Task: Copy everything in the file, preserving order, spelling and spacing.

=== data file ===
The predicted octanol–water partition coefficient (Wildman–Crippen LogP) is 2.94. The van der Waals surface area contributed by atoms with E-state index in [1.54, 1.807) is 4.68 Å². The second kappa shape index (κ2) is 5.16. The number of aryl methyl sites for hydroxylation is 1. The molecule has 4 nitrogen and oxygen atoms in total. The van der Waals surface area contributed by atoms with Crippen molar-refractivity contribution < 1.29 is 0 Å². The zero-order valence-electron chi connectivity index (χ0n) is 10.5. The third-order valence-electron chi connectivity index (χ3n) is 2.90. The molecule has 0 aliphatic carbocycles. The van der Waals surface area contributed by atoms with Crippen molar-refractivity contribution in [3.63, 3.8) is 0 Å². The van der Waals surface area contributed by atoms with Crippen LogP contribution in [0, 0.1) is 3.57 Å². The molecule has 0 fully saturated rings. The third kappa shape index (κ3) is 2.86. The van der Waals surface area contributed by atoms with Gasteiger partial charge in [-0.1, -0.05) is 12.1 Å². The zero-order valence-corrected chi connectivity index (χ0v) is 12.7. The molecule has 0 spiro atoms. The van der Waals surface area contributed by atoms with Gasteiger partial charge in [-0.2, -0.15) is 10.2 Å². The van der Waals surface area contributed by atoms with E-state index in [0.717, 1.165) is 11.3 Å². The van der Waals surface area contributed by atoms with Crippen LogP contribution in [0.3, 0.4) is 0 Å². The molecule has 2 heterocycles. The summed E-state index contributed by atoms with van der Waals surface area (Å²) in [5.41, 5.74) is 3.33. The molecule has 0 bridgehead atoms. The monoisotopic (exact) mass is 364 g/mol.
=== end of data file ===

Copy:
The predicted octanol–water partition coefficient (Wildman–Crippen LogP) is 2.94. The van der Waals surface area contributed by atoms with E-state index in [1.54, 1.807) is 4.68 Å². The second kappa shape index (κ2) is 5.16. The number of aryl methyl sites for hydroxylation is 1. The molecule has 4 nitrogen and oxygen atoms in total. The van der Waals surface area contributed by atoms with Crippen molar-refractivity contribution < 1.29 is 0 Å². The zero-order valence-electron chi connectivity index (χ0n) is 10.5. The third-order valence-electron chi connectivity index (χ3n) is 2.90. The molecule has 0 aliphatic carbocycles. The van der Waals surface area contributed by atoms with Crippen molar-refractivity contribution in [3.63, 3.8) is 0 Å². The van der Waals surface area contributed by atoms with Crippen LogP contribution in [0, 0.1) is 3.57 Å². The molecule has 0 fully saturated rings. The third kappa shape index (κ3) is 2.86. The van der Waals surface area contributed by atoms with Gasteiger partial charge in [-0.1, -0.05) is 12.1 Å². The zero-order valence-corrected chi connectivity index (χ0v) is 12.7. The molecule has 0 spiro atoms. The van der Waals surface area contributed by atoms with Gasteiger partial charge in [-0.2, -0.15) is 10.2 Å². The van der Waals surface area contributed by atoms with E-state index in [0.717, 1.165) is 11.3 Å². The van der Waals surface area contributed by atoms with Crippen LogP contribution in [0.3, 0.4) is 0 Å². The molecule has 2 heterocycles. The summed E-state index contributed by atoms with van der Waals surface area (Å²) in [5.41, 5.74) is 3.33. The molecule has 0 bridgehead atoms. The monoisotopic (exact) mass is 364 g/mol.